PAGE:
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    Is it better to have a bolt sticking out than not?

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    Is it better to have a bolt sticking out than not?

    Post by War Song on Thu Nov 21, 2013 12:13 pm

    I see that most bolts are made long enough to stick out over the rails, I can see that this is needed if your bolts have broadheads that might not sit well on the rail, but what if you're using flushed points?

    Is there any performance advantage to the bolt sticking out rather than not?
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    Re: Is it better to have a bolt sticking out than not?

    Post by Rizzar on Thu Nov 21, 2013 11:45 pm

    The length of the bolt is not really important (neglecting FOC at this point).

    If your bolt lies savely in the groove or the rest everything is fine.

    Needless to say a bolt sticking out too long is some kind of inconvenient.

    A bolt that is very(!) short is usually coming with disadvantages in balance point inflecting flight dynamics.


    Relating to medieval, bolts were usually categorized (incidently read about it in "Die Armbrust" yesterday) by the type of Crossbow ("Halbe Ruestung" for example to be about 2.47oz (~1/45 of bow weight) and 15.35 inches ) with little or no adjustment to the weapon.

    When considering making long and narrow bolts compareable with bow arrows a thing comes to a point usually not wished with crossbows: spine and archers paradox.
    A long narrow bolt will bend during acceleration, a stout one would not be influenced by that so dramatically. But this phenomena inflicts bolt flight a lot and with high power weapons bolt breakage is more likely to occur.


    In conclusion: If you make your bolt with little differences to your rest you would do fine without running into trouble.

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    Re: Is it better to have a bolt sticking out than not?

    Post by Gnome on Fri Nov 22, 2013 5:34 pm

    From my personal experience I've found that bolts the same lenght as the bolt track they are fired from, or just a bit longer if a broadhead or other larger-than-shaft diameter point is used, fly truest. I've tried longer bolts or arrows experimentally, and there is always more wobble and other eccentric behavior. I have not tried ultra short bolts.
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    Re: Is it better to have a bolt sticking out than not?

    Post by Geezer on Sat Nov 23, 2013 7:30 am

    The geezer's eye view of long vs short bolts.
    Short bolts have less surface friction for their mass, so they go a little faster over longer distances, but they also go deeper in your target and hence tend to shed their fletching.  They're more compact and use less arrow-shaft.  I used to make 10.5 inch bolts as my standard because I could get three per cedar arrow-shaft.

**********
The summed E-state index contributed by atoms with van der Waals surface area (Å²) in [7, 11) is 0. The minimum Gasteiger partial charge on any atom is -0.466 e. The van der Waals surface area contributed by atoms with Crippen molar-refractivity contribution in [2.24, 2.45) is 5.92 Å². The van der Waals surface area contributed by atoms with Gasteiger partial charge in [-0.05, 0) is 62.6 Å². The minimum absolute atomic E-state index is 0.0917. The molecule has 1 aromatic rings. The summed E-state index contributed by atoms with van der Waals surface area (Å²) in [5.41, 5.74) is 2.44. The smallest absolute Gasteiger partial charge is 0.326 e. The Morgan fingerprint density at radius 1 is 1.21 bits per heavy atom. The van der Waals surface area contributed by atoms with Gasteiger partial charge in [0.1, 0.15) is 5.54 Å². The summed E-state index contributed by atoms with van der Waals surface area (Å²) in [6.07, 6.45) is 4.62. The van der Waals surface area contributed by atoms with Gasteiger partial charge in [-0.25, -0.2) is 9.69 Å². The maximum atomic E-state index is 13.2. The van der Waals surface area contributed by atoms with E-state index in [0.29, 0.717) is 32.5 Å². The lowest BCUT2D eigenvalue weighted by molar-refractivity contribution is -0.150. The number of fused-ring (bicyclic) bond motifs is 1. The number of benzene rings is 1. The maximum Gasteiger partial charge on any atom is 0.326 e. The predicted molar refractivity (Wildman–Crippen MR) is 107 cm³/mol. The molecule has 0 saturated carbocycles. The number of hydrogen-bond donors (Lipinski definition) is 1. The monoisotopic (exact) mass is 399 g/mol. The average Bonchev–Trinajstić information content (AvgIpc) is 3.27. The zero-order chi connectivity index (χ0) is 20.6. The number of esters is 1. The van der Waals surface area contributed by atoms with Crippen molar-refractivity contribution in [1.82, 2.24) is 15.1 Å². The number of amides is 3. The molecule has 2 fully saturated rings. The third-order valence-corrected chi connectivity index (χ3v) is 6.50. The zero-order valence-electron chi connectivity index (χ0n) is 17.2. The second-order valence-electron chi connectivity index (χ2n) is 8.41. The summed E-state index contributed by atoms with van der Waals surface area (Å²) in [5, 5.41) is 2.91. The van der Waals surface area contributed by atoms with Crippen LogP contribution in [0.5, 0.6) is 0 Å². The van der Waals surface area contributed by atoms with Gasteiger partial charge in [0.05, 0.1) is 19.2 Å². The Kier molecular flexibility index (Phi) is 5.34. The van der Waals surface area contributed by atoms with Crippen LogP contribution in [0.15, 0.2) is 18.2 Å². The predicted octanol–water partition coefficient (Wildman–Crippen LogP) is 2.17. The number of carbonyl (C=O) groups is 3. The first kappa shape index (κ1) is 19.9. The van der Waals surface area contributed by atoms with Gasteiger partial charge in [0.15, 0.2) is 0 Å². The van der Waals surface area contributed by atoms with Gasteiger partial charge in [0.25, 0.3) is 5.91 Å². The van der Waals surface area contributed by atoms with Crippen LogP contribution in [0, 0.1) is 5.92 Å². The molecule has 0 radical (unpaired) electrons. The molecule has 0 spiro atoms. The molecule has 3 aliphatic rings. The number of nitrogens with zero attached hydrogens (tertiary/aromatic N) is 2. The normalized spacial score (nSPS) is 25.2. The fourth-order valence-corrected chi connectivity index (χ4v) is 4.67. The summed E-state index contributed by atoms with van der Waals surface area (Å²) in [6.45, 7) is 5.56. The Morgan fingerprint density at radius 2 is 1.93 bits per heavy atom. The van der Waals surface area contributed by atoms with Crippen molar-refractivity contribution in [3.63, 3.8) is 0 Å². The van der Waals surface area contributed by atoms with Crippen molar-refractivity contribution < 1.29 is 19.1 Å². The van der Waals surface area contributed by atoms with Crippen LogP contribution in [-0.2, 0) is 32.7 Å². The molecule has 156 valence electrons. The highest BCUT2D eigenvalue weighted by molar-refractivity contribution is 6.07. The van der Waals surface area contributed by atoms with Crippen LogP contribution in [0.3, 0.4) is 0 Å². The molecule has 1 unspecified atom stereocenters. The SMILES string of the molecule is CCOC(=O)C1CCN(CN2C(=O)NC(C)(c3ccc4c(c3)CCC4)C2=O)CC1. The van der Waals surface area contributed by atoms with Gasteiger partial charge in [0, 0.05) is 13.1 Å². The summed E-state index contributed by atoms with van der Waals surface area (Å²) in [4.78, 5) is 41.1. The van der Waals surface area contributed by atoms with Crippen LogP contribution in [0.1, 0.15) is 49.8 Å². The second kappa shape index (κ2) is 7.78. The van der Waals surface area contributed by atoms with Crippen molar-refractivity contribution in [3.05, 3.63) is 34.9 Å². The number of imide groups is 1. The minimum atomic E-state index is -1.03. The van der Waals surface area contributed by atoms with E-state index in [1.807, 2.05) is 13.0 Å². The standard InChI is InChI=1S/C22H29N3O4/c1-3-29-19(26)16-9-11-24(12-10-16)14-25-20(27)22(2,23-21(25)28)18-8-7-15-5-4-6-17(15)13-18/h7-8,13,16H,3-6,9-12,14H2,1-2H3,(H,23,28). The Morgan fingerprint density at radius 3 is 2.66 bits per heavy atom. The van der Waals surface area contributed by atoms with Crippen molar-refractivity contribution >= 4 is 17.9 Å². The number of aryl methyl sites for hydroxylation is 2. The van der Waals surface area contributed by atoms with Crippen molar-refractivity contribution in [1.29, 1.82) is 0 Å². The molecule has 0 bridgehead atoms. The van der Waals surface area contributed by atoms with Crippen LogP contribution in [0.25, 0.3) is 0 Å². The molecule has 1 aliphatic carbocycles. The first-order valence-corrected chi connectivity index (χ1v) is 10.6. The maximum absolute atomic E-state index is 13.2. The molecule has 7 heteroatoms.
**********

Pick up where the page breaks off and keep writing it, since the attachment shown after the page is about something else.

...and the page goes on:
My target-shooting customers often swear by longer bolts-16 inches or better, for stability... which might be true if the balance is right.  Using standard weight field-points, you can run into problems with insufficient head-weight for the shaft.
    Longer bolts stick further out of your target, so they don't shed feathers as readily, but long, whippy bolts can fail under acceleration or on striking the target obliquely.
    Medieval illustrations often show bolts protruding over the front by several inches, so they had to deal with the same question... extant medieval bolts run anywhere from 12 to 18 inches in length, but the average seems to be about 15 inches (38 cm) Given short draw and relatively high brace-height of many medieval and renaissance bows... say 5-6 inches of draw from 4 inches of brace, plus an inch or so extra ahead of the prod, we get maybe 11 inches from front of prod to the lock, for a 4 inch overhang.  And yeah, that's pretty much consistent with drawings/paintings.  So by medieval standards, a fair overhang should be no big problem.  Geezer
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    Re: Is it better to have a bolt sticking out than not?

    Post by War Song on Sun Nov 24, 2013 4:10 am

    Great stuff Geezer, didn't think about the bolt burying itself Razz. I was actually looking to see how short of a bolt I can use, related to an autoloading system I'm trying to iron out. I remember reading somewhere that fin-stabilized kinetic penetrators (basically a cross bolt right?) have an optimal flight dimension of 20:1 length/diameter ratio.

    Not sure how well that would apply for the crossbow bolt, but with a 1/2 inch diameter shaft, that would make 10 inch as the optimal length.

    I guess the only way to know for sure is to experiment.

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